|By Dustin Amrhein||
|February 8, 2010 10:30 AM EST||
Frankly I've grown weary of the debates over the security of cloud computing. It's not that I don't appreciate that there are technical hurdles in front of us, but we have reached a point that a security vulnerability in a single offering, whether that offering is in the public or private cloud, results in loads of silly commentary that links the particular problem to the overall state of cloud security. I'm not sure if those involved in this commentary have a vested interest in driving this kind of dialogue, or if it happens because it is easy to write about, but in either case a majority of the discussions around cloud security have degraded to pure absurdity.
By and large I've learned to ignore most of this commentary as useless rambling. However, the problem with all this talk is not that it is simply aggravating, but it distracts from what I think is a more serious challenge in the cloud computing space, one that I believe slows adoption more than concerns over security. That's right. While I'm positive many heartily disagree, I don't think security is the biggest challenge to the adoption of cloud computing. In fact, in my opinion the biggest challenge is not even a technical issue.
I can't even begin to remember how many times I've been in meetings where a cloud solution was being pitched and all of a sudden the conversation becomes dominated by audience members. This dialogue isn't usually conversation between the audience and the presenter either. Rather it is a back and forth between company reps in the audience that usually includes questions like the following:
- "What is the networking team going to think about this?"
- "Will the operating system group approve of this approach?"
- "Can our data center administrators work with this new solution?"
Naturally the questions vary depending on the solution being presented, but these types of questions, which in my experience are as frequent as the technical questions, lead me to believe that the operational culture of today's enterprise poses the single biggest challenge toward increasing adoption of cloud computing solutions.
In large part due to the types of technologies built over the last several years, organizations have been "encouraged" to solve problems by building up silos around particular activities. Teams are tasked to complete a piece of the overall solution (i.e. networking, operating system, application, operations, etc.), and each team has their own tools and processes to help them achieve their goals.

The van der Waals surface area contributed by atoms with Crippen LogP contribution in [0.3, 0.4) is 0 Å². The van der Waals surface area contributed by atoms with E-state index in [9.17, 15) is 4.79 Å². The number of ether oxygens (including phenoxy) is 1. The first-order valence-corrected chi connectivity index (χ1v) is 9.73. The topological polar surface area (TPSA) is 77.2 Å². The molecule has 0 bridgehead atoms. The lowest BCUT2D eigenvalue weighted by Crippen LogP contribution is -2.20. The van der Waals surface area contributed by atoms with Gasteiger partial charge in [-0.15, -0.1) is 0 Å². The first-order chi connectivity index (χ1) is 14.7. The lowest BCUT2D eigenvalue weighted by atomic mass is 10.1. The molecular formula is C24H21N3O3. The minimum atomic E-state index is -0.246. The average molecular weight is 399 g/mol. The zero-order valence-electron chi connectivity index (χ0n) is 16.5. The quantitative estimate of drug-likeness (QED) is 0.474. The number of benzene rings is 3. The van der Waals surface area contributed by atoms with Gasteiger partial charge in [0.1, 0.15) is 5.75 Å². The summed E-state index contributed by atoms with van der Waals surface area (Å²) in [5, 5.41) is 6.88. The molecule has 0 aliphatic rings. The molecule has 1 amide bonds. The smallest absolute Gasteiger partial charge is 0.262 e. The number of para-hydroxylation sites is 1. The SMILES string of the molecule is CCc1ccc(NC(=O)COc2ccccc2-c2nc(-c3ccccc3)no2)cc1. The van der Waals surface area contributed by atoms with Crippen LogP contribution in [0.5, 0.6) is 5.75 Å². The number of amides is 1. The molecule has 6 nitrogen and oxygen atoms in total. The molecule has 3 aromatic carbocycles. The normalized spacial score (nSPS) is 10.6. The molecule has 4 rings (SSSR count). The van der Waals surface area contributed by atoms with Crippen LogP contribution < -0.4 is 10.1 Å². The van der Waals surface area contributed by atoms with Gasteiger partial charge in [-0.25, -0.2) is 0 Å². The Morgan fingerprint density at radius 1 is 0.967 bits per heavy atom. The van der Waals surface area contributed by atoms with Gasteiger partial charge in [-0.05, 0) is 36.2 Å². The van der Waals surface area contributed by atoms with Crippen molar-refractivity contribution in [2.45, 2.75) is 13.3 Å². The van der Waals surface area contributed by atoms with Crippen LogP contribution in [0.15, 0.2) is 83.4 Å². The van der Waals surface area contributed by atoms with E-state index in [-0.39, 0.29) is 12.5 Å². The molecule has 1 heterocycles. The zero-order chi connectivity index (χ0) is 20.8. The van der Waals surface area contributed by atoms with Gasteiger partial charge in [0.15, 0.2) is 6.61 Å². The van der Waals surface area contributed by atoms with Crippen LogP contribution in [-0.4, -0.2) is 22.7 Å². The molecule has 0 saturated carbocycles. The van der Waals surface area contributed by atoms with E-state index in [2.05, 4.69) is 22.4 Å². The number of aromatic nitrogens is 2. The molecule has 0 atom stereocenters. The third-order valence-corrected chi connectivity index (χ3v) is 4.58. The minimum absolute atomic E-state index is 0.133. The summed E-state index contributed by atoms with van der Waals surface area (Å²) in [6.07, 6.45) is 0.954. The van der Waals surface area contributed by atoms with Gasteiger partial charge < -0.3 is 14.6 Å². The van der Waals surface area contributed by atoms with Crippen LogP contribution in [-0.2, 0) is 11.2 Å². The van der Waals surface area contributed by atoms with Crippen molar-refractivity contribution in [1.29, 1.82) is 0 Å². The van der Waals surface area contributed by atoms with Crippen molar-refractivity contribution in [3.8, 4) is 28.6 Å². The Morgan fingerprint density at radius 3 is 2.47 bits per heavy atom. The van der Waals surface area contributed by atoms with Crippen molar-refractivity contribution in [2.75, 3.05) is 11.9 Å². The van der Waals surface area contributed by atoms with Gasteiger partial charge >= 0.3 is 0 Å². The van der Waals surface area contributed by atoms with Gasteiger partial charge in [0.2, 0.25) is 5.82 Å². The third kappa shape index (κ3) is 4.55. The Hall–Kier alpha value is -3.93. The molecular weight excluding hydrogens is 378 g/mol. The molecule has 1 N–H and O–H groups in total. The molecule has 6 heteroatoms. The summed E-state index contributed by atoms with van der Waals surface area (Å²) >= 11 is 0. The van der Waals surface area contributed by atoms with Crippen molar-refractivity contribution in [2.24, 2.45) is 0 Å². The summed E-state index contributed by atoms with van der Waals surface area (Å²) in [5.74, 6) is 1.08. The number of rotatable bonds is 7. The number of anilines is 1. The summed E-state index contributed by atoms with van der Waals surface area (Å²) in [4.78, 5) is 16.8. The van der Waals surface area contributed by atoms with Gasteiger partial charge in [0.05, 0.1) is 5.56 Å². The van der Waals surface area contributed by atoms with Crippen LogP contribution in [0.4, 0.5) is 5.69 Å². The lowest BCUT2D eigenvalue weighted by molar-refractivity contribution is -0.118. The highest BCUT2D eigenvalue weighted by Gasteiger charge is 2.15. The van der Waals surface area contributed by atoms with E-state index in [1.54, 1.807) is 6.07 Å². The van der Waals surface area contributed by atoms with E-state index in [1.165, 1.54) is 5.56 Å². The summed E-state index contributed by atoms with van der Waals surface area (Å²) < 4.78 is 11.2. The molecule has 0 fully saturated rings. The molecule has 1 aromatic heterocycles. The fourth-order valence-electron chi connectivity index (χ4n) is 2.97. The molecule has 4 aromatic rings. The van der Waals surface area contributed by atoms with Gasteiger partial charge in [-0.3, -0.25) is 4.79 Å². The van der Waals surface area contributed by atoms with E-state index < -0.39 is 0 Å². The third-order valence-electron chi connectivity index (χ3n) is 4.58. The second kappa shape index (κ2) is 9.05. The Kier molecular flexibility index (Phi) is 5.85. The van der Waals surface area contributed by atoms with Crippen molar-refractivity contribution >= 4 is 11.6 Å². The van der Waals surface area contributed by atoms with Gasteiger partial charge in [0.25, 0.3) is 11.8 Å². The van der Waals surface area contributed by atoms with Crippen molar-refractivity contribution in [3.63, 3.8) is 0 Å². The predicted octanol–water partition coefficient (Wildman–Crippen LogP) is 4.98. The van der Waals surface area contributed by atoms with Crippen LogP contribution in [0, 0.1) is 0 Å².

While there are arguments to be made both for and against this segmented approach to IT, one thing that cannot be argued is that this approach is at odds with many cloud computing solutions that are more holistic in their approach. As a simple example, think about a typical provisioning process for an application stack:
1) User submits request for application platform
2) Infrastructure team assigns physical machines and networking resources
3) Operating system team installs and configures operating system
4) Middleware team installs and configures application platform
5) Applications team installs and configures application
6) User gains control of the environment
Compare this to the approach taken to provision the same application stack with a PaaS solution whereby the requesting user simply selects their required environment and provisions it into the cloud. This single-step, self-service approach is certainly more streamlined and perhaps sustainable, but it implies quite a bit of a change in the organization.
In this case, the use of the new PaaS solution doesn't mean the organization is throwing out their normal requirements for setting up application environments. However, it does mean that the operational culture they have built up around this process changes. No longer are the teams working in silos with their own tools, but instead they all work within the domain of the PaaS solution and its toolset to enable the one-step, self-service provisioning process exposed to the end user. This change can be quite significant and require working relationships and dependencies that were previously unnecessary in the organization. While that may sound simple enough, changing the way teams interact within an enterprise often entails tons of analysis and discussion, and sometimes proves to be all but impossible.
We must filter the noise from things like cloud security commentary and get out in front of the cultural obstacles that stand in the way of cloud computing adoption. Overcoming these hurdles means the inclusion of certain capabilities in products like change management control, process approval, and the careful division of user permissions and access. It also means that vendors need to be proactive and engage the industry and challenge enterprises to start thinking about what adopting cloud computing within an organization really means. Beyond the technical challenges, emphasis needs to be put on the importance of understanding the impact of cloud computing on operational culture. After all, without this crucial understanding the adoption process will either suffer from a turtle-like pace or altogether fail, and obviously neither outcome is a good one for the cloud industry.<-->
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